When I was there, we spent most of our time in southern parts. We drove down 101 from Newport, OR to Crescent City, Ca. The northern parts of the coast were more crowded and built up and I thought the scenery in the southern parts was more striking and rugged. If you're going to go that far south you can see the redwoods. And the most amazing place I saw was China Beach in the Samuel Boardman State Park. It's a strenuous hike in and out, but it was the best picnic lunch spot anywhere on earth.

If you do go south, the Redwood Highway will get you back into the Illinois Valley with some beautiful scenery. Grant's Pass is a good destination if you are interested in a rafting trip.
posted by peeedro at 9:45 PM on July 16, 2008

i really like short sands beach, in oswald west state park
posted by rmd1023 at 9:37 AM on July 17, 2008

Recently drove from Portland to Big Sur (early May, pre-fires fortunately). I've included below some of the favorites that haven't already been mentioned:

On the way out to the coast off of 229 we stopped at a Brewery called Siletz - a bit off the beaten path, but worth it for the experience. They had a sampler flight that was wonderful. It is a total hole in the wall bar with lots of locals. The juxtaposition of the newly found success of small batch brews (and their general appeal to snobby, errr, discerning, beer people - and I count myself amongst them when they're available) with the local crowd (who were all drinking Coors light and Bud) was really great. Their beers have won many competitions recently.

From there we hit Yachats - so wonderful! We stayed at (and I'm seconding here) The Shamrock Lodgettes - so close to the beach and walking distance to the very small town. The night we were there we had dinner at The Yachats River House - a bit pricey but the food was incredible and it was a great experience - they have outdoor dining if the weather is nice, great wine list. If you think you will stop there, I'd recommend a reservation - but you can also eat in their bar area and/or the wine store that's attached.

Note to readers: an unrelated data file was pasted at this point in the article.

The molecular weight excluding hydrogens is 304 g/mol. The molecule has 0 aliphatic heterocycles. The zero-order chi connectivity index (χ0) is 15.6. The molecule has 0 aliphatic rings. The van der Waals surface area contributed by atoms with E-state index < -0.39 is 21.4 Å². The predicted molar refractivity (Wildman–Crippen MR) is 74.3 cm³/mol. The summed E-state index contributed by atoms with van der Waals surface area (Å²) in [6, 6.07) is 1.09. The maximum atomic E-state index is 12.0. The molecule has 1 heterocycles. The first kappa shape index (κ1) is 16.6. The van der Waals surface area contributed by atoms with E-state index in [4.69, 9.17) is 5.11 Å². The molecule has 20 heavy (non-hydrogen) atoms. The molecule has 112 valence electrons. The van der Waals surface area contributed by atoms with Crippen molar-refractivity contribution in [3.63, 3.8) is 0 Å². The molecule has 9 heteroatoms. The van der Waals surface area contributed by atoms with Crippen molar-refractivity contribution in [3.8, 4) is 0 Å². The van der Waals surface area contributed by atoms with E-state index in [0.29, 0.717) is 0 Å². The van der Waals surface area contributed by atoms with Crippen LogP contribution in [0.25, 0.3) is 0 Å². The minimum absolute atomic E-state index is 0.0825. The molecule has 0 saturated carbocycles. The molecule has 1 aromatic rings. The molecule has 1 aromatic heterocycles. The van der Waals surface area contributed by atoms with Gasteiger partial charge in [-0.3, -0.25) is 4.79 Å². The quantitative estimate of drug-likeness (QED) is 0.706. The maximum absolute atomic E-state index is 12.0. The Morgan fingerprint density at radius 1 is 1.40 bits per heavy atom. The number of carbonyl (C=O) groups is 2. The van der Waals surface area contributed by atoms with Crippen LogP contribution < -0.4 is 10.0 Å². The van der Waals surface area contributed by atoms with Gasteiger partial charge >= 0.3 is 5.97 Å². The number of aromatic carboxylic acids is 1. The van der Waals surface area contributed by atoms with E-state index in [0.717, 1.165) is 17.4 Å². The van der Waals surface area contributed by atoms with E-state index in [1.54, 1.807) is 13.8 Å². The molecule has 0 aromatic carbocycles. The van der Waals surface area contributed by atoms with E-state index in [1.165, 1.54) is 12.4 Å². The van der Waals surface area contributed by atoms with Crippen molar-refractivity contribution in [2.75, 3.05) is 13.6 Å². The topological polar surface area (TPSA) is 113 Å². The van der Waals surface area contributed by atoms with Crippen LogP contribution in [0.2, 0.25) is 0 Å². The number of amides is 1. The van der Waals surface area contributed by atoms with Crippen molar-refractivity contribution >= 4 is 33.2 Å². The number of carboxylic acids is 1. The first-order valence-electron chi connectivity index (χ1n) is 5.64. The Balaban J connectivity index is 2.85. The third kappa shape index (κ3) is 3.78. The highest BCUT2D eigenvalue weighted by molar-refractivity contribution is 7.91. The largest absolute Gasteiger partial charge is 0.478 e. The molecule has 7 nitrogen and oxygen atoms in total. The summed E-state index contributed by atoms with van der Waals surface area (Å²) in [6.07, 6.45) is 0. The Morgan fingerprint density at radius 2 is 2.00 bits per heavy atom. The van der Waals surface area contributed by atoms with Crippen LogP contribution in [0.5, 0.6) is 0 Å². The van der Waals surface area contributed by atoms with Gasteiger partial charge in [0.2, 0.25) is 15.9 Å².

The Sea Lion Caves - while touristy, are amazing to see. We got there when they opened (10, I think) and beat the rush of kids. There is a view from down in the caves of the Haceta Head Lighthouse which is great.

Then we went dune buggy riding which was a blast - we got 4-wheelers (we found an hour rental was enough)- also got there before the crowds which was a good idea.

That night we stayed in Gold Beach at a wonderful place on the Rogue River - owner was amazing and the cottages were really great: well kept, spacious, recently renovated, and a basket of homemade pastry and granola for breakfast.

We were out there too early but you can actually rent and stay in fire lookout towers all over Oregon.

Other than that there was the Portland portion - I'll throw in some suggestions:

Amazing dinner at a place called Lucy's Table
Henry's Tavern - has 100 beers on tap and an ice ring that surrounds the bar so your beer doesn't get warm - I had a pear cider that was incredible last time.
The ACE Hotel has a restaurant called Clyde Common that has really great drinks/apps/food and family style tables so we ended up meeting and talking with some great people. (There's also a photo booth in the hotel lobby which, in my opinion, should never be missed).

As for things we wish we had time to do:

We wanted to go to the White Wolf Sanctuary as well which we didn't do because it was out of our way but seems like it would be amazing.

A friend of mine from Portland also recommended Ashland but we didn't have time to go - they have a nationally acclaimed Shakespeare Festival that goes on most of the year that looks amazing.

Random suggestions and maps:

There are TONS of microbreweries throughout oregon.

Also the Rogue Valley and Applegate Valley is great wine country that is still pretty unspoiled in Southern Oregon -two sites that have listings here and here.

posted by jasbet07 at 10:57 AM on July 18, 2008

Response by poster: thank you all. special thanks to jasbet07 & peeedero
posted by kingfish at 11:25 AM on July 18, 2008